When I was much younger, I thought that freedom meant I could do anything I wanted to. Splash every puddle in my path. Jump up and down on my parent’s bed all day long. But even then I knew I couldn’t rob a bank. Freedom, it turns out, has limits. As we get older we realize those limits are often there for a reason. Many generations ago brilliant minds came up with the idea that if we wanted to live together in a civil society we all needed to abide by a common set of rules. Those rules, or laws, would define what kind of community we are and as a practical matter help us settle disputes.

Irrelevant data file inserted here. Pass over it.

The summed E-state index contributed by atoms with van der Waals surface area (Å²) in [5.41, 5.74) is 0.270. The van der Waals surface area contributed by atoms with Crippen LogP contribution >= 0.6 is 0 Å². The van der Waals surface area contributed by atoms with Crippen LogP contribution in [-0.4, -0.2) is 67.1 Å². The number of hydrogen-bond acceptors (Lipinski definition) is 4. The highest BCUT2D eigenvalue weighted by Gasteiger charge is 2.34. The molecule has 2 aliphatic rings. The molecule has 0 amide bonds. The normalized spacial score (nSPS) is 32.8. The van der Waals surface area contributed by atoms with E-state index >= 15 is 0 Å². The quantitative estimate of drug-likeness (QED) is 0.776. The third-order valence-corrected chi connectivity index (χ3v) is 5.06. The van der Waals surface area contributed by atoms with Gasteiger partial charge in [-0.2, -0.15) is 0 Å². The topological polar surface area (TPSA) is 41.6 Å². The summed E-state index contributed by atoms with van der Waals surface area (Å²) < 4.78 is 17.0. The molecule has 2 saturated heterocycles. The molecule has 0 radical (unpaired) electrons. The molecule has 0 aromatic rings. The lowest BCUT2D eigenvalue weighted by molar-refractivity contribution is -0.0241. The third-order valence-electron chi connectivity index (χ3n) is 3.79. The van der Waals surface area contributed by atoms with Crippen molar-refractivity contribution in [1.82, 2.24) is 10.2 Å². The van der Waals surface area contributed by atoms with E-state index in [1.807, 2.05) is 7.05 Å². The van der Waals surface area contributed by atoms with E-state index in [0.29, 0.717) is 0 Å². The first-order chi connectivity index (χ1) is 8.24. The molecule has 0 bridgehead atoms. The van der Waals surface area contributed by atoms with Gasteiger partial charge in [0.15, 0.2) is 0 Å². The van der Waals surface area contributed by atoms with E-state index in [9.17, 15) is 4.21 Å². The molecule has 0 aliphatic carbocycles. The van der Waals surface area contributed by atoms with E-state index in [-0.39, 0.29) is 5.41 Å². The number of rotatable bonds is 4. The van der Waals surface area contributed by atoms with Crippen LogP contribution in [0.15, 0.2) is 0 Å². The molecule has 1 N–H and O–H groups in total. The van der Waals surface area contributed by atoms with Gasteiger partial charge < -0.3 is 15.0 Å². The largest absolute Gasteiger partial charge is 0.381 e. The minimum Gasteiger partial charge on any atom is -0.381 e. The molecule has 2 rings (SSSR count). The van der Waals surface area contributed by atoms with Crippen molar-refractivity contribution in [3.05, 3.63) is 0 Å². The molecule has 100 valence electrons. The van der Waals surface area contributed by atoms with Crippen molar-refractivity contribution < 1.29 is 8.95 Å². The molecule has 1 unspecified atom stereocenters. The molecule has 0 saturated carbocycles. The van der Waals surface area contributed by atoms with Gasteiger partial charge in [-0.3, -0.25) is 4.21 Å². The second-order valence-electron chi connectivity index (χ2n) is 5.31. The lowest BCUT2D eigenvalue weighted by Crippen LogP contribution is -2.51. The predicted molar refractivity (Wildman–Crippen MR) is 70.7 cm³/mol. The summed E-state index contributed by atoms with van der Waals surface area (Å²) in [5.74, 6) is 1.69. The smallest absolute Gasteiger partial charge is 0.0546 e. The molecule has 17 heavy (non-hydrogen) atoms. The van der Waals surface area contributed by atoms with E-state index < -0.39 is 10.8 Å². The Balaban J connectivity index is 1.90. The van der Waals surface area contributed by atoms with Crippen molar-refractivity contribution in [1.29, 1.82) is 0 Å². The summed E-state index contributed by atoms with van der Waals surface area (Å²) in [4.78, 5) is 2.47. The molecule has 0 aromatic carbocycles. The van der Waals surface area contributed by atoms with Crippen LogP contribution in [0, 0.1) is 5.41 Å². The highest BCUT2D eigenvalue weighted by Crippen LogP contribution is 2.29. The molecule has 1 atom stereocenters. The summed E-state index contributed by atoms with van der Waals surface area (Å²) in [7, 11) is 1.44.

As I got older I came to realize that all of our inalienable rights come with responsibilities. The price we pay for freedom. One of those responsibilities is to accept that no two people think alike. It is entirely possible to respect another person’s point of view without having to change our own. Being different doesn’t make you wrong. We can embrace our differences, learn from each other and evolve or we can stubbornly cling to and reinforce our fears. Freedom allows us to choose our path.
I still like to jump on beds and splash in puddles, but I’m also mindful that if there’s a person on the floor below me or walking next to me they wouldn’t necessarily enjoy my experiences as much as I do. So, out of respect for them, I’ll wait until I’m alone.
Craig Hammerman is a life-long resident of Brooklyn and district manager of Community Board 6.